This paper describes the origin of directional selectivity in the first cells in the fly visual system that exhibit directional responses. The combination of a telescopic stimulus delivery system to activate specific elements of the motion computation with functional calcium imaging is quite powerful. The results are clear and interesting. However, I found several aspects of the paper difficult to follow. Some specific suggestions to improve clarity follow.
1) Manipulations of stimuli to specific spatial regions are crucial to the paper. But it is often hard to discern exactly what stimulus is used in a given experiment. This could be improved greatly by adding simple schematics to the figures, showing which specific columns are being activated. When those are present (e.g. Figure 2d) they help quite a bit. Figure 2b, e and f are specific examples in which this could help.
2) The description of Figure 1e and f is quite minimal and hard to follow. Those figures made much more sense to me after I had read most of the paper, but when they first come up it is not clear what is important about the data, or even how the data was collected. The larger receptive field size of the T4 cells is important; that should get mentioned in the text where this data is described.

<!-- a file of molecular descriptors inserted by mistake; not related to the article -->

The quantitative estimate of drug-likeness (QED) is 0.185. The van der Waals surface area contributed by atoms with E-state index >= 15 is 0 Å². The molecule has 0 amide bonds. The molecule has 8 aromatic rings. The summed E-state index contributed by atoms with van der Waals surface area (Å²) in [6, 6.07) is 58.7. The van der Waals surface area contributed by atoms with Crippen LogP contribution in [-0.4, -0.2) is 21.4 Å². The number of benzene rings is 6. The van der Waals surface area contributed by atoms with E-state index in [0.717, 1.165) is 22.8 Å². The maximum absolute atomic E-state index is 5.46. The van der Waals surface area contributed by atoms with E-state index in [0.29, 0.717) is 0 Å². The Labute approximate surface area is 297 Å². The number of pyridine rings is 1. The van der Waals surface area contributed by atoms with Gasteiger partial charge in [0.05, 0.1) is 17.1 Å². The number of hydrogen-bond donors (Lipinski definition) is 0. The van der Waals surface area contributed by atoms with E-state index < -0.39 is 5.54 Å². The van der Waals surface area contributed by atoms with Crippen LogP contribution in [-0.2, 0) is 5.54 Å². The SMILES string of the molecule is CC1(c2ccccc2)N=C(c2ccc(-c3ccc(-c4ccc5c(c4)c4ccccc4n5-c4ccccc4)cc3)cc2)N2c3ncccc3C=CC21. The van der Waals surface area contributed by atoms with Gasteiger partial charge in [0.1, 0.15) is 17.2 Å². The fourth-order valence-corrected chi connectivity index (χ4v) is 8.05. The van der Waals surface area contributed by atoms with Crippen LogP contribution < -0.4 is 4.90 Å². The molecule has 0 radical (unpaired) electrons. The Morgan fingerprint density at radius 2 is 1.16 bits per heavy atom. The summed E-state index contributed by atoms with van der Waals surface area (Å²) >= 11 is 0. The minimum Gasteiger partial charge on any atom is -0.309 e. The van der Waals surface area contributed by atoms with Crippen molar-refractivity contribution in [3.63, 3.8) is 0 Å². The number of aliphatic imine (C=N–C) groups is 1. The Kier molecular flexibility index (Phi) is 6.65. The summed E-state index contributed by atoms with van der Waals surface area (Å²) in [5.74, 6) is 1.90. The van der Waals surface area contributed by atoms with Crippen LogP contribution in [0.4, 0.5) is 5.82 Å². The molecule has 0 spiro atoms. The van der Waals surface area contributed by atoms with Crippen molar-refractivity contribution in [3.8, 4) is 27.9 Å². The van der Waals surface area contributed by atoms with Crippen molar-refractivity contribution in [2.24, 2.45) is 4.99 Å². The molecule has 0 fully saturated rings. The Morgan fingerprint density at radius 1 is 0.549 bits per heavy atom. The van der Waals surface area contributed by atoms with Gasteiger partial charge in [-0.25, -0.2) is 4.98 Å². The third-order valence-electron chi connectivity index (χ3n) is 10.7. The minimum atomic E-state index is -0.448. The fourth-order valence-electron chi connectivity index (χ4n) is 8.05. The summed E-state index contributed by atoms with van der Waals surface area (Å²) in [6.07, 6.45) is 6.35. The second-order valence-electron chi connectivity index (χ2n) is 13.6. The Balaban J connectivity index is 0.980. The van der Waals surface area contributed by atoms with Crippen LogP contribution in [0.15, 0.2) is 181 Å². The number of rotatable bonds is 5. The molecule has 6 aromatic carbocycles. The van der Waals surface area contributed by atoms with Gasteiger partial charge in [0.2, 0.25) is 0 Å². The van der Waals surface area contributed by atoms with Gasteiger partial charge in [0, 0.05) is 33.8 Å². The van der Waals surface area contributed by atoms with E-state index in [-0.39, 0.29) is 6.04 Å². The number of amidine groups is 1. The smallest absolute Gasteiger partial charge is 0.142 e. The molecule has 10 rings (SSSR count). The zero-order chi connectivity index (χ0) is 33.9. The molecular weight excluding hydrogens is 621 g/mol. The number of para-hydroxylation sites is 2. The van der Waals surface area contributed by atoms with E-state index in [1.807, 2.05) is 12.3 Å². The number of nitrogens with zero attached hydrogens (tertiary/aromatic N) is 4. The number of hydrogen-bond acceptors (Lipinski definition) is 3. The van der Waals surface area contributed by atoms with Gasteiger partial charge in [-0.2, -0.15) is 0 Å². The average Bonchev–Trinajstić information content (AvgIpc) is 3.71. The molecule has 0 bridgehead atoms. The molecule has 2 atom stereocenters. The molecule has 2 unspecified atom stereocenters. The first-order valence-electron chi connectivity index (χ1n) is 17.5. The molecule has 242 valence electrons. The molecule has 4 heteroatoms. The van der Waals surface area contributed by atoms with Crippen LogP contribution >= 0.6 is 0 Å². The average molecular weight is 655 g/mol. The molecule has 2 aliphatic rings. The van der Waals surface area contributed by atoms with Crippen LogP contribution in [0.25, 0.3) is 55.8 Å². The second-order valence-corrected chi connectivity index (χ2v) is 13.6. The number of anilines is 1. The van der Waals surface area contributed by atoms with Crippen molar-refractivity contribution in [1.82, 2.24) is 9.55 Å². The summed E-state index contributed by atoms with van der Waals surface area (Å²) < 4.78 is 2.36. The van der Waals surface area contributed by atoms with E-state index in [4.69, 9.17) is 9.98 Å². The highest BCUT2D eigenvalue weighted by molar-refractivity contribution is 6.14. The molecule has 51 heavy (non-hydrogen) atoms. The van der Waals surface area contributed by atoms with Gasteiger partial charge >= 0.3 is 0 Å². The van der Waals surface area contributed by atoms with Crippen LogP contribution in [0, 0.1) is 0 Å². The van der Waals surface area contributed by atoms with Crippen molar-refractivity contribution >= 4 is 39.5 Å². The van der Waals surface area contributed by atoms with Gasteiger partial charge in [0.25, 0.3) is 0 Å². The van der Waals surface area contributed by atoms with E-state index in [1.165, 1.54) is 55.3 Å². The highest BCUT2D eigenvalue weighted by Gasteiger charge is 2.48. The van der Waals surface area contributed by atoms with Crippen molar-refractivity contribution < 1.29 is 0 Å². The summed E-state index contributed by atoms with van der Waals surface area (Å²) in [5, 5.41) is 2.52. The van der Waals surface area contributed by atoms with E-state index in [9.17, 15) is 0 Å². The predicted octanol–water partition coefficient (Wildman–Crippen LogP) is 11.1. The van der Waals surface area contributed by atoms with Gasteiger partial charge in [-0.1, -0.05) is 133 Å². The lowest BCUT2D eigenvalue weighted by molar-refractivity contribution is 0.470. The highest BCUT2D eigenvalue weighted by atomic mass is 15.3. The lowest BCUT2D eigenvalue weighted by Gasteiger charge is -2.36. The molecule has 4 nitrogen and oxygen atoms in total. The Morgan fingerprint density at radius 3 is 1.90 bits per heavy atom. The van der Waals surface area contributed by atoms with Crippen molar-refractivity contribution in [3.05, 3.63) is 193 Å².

3) Figure 3 models. It was not clear to me what the modified models were. Specifically, do the models lacking null direction suppression or preferred direction enhancement still consist of three inputs (as in Figure 3a) just with one arm disabled? Or are they models with two inputs only (in a more classic Reichardt configuration)? A schematic of these models added to Figure 3 could be helpful.
4) Figure 3d. I am confused by the description of this figure. The legend does not have a panel d, but the legend for panel e suggests it is describing an array of model units, not a full T4 cell. That appears to make sense from comparing Figure 3c and d. But the main text describes a full model T4 cell. Because of these inconsistencies I could not evaluate that part of the paper.